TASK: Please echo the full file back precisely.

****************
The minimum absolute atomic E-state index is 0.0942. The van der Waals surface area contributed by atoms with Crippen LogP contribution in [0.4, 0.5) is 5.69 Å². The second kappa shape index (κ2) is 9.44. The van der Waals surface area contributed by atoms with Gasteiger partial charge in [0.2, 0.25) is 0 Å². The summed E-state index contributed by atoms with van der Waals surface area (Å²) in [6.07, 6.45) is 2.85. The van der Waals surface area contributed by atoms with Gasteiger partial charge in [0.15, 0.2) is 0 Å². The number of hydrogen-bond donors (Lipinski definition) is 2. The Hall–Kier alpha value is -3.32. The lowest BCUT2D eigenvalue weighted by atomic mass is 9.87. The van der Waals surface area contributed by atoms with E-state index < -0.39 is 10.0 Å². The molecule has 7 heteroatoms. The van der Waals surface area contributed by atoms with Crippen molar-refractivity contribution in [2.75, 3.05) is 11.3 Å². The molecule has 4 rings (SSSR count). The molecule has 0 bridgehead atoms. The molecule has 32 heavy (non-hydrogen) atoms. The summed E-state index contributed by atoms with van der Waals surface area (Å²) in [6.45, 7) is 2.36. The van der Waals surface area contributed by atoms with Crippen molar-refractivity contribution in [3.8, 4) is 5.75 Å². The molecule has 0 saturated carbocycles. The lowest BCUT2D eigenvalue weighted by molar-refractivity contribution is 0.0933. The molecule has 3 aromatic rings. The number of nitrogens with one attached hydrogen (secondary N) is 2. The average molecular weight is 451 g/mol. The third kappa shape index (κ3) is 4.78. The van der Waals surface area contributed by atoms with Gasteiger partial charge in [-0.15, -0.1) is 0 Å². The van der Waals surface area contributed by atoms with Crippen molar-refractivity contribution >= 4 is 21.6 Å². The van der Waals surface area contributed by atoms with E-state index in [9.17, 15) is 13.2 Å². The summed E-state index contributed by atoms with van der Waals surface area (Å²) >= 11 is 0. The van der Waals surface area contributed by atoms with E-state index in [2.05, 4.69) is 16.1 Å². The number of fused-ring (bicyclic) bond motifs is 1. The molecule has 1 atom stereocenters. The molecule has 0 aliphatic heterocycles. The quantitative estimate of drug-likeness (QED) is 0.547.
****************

The minimum absolute atomic E-state index is 0.0942. The van der Waals surface area contributed by atoms with Crippen LogP contribution in [0.4, 0.5) is 5.69 Å². The second kappa shape index (κ2) is 9.44. The van der Waals surface area contributed by atoms with Gasteiger partial charge in [0.2, 0.25) is 0 Å². The summed E-state index contributed by atoms with van der Waals surface area (Å²) in [6.07, 6.45) is 2.85. The van der Waals surface area contributed by atoms with Gasteiger partial charge in [0.15, 0.2) is 0 Å². The number of hydrogen-bond donors (Lipinski definition) is 2. The Hall–Kier alpha value is -3.32. The lowest BCUT2D eigenvalue weighted by atomic mass is 9.87. The van der Waals surface area contributed by atoms with E-state index < -0.39 is 10.0 Å². The molecule has 7 heteroatoms. The van der Waals surface area contributed by atoms with Crippen molar-refractivity contribution in [2.75, 3.05) is 11.3 Å². The molecule has 4 rings (SSSR count). The molecule has 0 bridgehead atoms. The molecule has 32 heavy (non-hydrogen) atoms. The summed E-state index contributed by atoms with van der Waals surface area (Å²) in [6.45, 7) is 2.36. The van der Waals surface area contributed by atoms with Crippen molar-refractivity contribution in [3.8, 4) is 5.75 Å². The molecule has 0 saturated carbocycles. The lowest BCUT2D eigenvalue weighted by molar-refractivity contribution is 0.0933. The molecule has 3 aromatic rings. The number of nitrogens with one attached hydrogen (secondary N) is 2. The average molecular weight is 451 g/mol. The third kappa shape index (κ3) is 4.78. The van der Waals surface area contributed by atoms with Gasteiger partial charge in [-0.15, -0.1) is 0 Å². The van der Waals surface area contributed by atoms with Crippen molar-refractivity contribution >= 4 is 21.6 Å². The van der Waals surface area contributed by atoms with E-state index in [9.17, 15) is 13.2 Å². The summed E-state index contributed by atoms with van der Waals surface area (Å²) >= 11 is 0. The van der Waals surface area contributed by atoms with E-state index in [2.05, 4.69) is 16.1 Å². The number of fused-ring (bicyclic) bond motifs is 1. The molecule has 1 atom stereocenters. The molecule has 0 aliphatic heterocycles. The quantitative estimate of drug-likeness (QED) is 0.547.